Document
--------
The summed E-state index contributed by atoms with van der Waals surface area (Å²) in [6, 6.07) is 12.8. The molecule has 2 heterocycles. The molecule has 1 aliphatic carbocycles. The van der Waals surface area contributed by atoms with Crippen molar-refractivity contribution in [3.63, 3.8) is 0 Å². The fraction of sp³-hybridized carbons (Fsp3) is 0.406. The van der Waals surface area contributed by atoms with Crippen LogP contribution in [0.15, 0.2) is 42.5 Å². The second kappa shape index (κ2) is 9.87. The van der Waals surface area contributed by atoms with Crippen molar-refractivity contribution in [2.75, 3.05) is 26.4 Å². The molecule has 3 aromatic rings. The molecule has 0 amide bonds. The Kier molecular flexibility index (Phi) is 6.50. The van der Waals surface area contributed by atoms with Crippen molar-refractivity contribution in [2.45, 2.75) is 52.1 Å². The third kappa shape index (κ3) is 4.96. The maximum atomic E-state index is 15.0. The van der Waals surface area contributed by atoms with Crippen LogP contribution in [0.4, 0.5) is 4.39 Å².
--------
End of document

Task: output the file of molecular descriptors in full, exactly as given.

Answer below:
The summed E-state index contributed by atoms with van der Waals surface area (Å²) in [6, 6.07) is 12.8. The molecule has 2 heterocycles. The molecule has 1 aliphatic carbocycles. The van der Waals surface area contributed by atoms with Crippen molar-refractivity contribution in [3.63, 3.8) is 0 Å². The fraction of sp³-hybridized carbons (Fsp3) is 0.406. The van der Waals surface area contributed by atoms with Crippen LogP contribution in [0.15, 0.2) is 42.5 Å². The second kappa shape index (κ2) is 9.87. The van der Waals surface area contributed by atoms with Crippen molar-refractivity contribution in [2.75, 3.05) is 26.4 Å². The molecule has 3 aromatic rings. The molecule has 0 amide bonds. The Kier molecular flexibility index (Phi) is 6.50. The van der Waals surface area contributed by atoms with Crippen molar-refractivity contribution in [2.45, 2.75) is 52.1 Å². The third kappa shape index (κ3) is 4.96. The maximum atomic E-state index is 15.0. The van der Waals surface area contributed by atoms with Crippen LogP contribution in [0.4, 0.5) is 4.39 Å².